Snow is something we down south don’t see a lot of. Long after the flakes have melted away, the memories remain. On a sweltering July day, one loves to cling to the happy memory of the frosty flakes falling to the ground. In my fifty-something years in my little southern town, I have seen all the snow days that came to be. I do believe I can remember every single one of them.
The first snow I remember I was three and lived on West Jackson in Tupelo. I remember my sister in law wearing my dad’s big rubber boots out in the yard and bringing in snow for cream. There was one snow that came during the Mississippi Alabama Fair and Dairy Show that came to town in October. My daddy carried me out of the fairgrounds all bundled up. I cried and wanted to stay and ride. Later there was the “Big Snow” of 63. I was five and my mother told me if I went out and played in the foot or so of snow, I would die of pneumonia. I didn’t go out.
I remember the snow days when I was a little older and more rebellious and did venture out and play in the white stuff briefly with dear friends in East Tupelo. I remember watching it fall out of my classroom window at Lawhon School. I remember the slow ride to Tupelo High with my dad and sister down frozen Gloster Street. I remember waiting on my ride and watching it snow from the door by Pasquale’s Pizza at the Downtown Mall where my mother worked.
In later years I remember my own children’s snow days. I let them play out and they never caught pneumonia! The slid down the hills on cardboard and soaked in every moment of the slushy white bit of Heaven we were so blessed to receive. Then my memory skips ahead to my grandchildren and ice storms that weren’t so nice to the power lines, but again they loved it and could have cared less if they had to eat viennas by candlelight for dinner after a long happy day of snow games in my yard at Auburn.
Last year all my grandsons and I got to go to the Memphis Zoo on a snow day. During their spring break, we watched the animals play in the snow. I told them it was a once in a lifetime kind of thing. They loved it. We made such happy memories that I know they will hold on to and tell their grandkids about one day. My oldest grandson was actually born on a snow day - January 10th. He is 19 now. Every year on his birthday I tell him his snow story. “It snowed the day you were born!” His response always, “I know.”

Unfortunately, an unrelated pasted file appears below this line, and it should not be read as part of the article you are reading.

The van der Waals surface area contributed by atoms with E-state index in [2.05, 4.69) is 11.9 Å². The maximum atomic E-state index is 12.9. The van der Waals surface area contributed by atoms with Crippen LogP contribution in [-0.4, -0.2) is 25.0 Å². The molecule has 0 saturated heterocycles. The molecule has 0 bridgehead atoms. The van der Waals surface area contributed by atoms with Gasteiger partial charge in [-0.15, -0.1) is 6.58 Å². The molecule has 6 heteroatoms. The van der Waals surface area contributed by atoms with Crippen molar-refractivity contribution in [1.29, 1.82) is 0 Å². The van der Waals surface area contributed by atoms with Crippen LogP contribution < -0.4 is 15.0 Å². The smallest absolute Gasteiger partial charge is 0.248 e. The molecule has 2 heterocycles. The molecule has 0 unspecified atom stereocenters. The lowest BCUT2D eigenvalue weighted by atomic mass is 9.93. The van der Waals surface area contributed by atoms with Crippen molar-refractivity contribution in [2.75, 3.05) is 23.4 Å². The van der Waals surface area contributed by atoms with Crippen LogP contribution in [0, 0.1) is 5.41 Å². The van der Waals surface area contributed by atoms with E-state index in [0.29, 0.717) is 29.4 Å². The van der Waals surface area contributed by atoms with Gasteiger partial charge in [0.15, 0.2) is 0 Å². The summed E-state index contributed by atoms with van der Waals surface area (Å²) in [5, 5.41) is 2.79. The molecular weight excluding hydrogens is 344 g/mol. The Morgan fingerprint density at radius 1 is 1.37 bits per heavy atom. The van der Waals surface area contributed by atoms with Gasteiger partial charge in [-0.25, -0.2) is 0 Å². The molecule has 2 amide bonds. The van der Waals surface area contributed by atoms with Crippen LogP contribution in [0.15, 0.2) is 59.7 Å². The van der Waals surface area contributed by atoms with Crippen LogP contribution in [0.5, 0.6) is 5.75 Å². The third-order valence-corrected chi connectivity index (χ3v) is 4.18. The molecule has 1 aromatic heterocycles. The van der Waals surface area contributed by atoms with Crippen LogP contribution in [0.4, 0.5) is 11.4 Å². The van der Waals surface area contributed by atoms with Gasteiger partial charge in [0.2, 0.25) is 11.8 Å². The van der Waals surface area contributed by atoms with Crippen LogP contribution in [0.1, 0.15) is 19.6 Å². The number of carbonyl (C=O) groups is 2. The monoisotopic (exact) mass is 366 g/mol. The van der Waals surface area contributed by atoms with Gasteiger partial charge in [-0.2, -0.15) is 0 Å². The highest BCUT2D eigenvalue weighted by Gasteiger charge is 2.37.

Today is January 14th, four days after my grandson and I discussed how it had snowed the day he was born. No, it isn’t snowing. Why is it I am talking about snow on this sunny January day reminiscing about what was? You see this too was a snow day twenty-two years ago. I was working at Palmer’s. It snowed just a little, just briefly. We kept on working. Cars kept on whizzing down the highway. Then we heard the sirens. Then we heard the news. A young girl had been killed just a short distance from the store. The kids who worked there knew her. The cashiers knew her family. I cried.
Through the years I checked her mom’s groceries out often and wondered, “How does she go on?” I would pray for her. I often passed her house and I would pray for her. In later years I saw her perform in passion plays at church. She played Mary, mother of Jesus. I wondered, “How does she have the strength to do that?” If it were me..... could I? If it were me.... what would I do? In recent years I have seen her on fb. Her posts have shown me how she does it. She has Jesus. He is her strength. He is her reason to go on.
To everything, there is a season. A time to be born and a time to die. Be grateful for your memories you have to hold on to and take the time to put yourself in someone else’s shoes. Things that bring you joy, could bring them sadness. Life is like that. Pray for one another.